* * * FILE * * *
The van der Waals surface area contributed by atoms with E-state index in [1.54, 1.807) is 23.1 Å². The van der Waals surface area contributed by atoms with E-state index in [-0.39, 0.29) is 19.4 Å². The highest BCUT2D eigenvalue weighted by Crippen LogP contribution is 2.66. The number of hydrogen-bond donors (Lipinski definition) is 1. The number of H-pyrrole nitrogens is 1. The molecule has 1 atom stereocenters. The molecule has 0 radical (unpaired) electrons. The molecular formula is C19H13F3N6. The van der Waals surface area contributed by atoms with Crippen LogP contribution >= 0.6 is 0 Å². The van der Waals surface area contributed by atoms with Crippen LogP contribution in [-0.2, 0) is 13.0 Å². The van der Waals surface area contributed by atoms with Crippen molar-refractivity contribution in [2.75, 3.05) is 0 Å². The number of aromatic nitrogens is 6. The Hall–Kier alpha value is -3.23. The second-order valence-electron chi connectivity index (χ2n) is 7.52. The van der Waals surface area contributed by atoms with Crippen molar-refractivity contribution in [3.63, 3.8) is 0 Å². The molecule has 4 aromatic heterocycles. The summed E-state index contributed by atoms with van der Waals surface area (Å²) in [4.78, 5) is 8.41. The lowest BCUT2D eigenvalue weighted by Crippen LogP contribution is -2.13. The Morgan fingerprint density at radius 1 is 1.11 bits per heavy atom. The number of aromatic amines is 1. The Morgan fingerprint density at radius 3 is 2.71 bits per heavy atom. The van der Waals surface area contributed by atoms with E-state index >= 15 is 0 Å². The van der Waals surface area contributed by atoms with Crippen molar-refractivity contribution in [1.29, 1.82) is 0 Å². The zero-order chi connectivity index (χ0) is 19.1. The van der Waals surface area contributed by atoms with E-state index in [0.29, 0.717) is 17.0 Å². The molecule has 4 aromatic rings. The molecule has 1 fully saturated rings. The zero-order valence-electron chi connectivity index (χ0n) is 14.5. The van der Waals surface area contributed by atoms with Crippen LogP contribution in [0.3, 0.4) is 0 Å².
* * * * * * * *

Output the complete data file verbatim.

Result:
The van der Waals surface area contributed by atoms with E-state index in [1.54, 1.807) is 23.1 Å². The van der Waals surface area contributed by atoms with E-state index in [-0.39, 0.29) is 19.4 Å². The highest BCUT2D eigenvalue weighted by Crippen LogP contribution is 2.66. The number of hydrogen-bond donors (Lipinski definition) is 1. The number of H-pyrrole nitrogens is 1. The molecule has 1 atom stereocenters. The molecule has 0 radical (unpaired) electrons. The molecular formula is C19H13F3N6. The van der Waals surface area contributed by atoms with Crippen LogP contribution >= 0.6 is 0 Å². The van der Waals surface area contributed by atoms with Crippen LogP contribution in [-0.2, 0) is 13.0 Å². The van der Waals surface area contributed by atoms with Crippen molar-refractivity contribution in [2.75, 3.05) is 0 Å². The number of aromatic nitrogens is 6. The Hall–Kier alpha value is -3.23. The second-order valence-electron chi connectivity index (χ2n) is 7.52. The van der Waals surface area contributed by atoms with Crippen molar-refractivity contribution in [3.63, 3.8) is 0 Å². The molecule has 4 aromatic heterocycles. The summed E-state index contributed by atoms with van der Waals surface area (Å²) in [4.78, 5) is 8.41. The lowest BCUT2D eigenvalue weighted by Crippen LogP contribution is -2.13. The Morgan fingerprint density at radius 1 is 1.11 bits per heavy atom. The number of aromatic amines is 1. The Morgan fingerprint density at radius 3 is 2.71 bits per heavy atom. The van der Waals surface area contributed by atoms with E-state index >= 15 is 0 Å². The van der Waals surface area contributed by atoms with Crippen molar-refractivity contribution in [1.29, 1.82) is 0 Å². The zero-order chi connectivity index (χ0) is 19.1. The van der Waals surface area contributed by atoms with E-state index in [0.29, 0.717) is 17.0 Å². The molecule has 4 aromatic rings. The molecule has 1 fully saturated rings. The zero-order valence-electron chi connectivity index (χ0n) is 14.5. The van der Waals surface area contributed by atoms with Crippen LogP contribution in [0.3, 0.4) is 0 Å².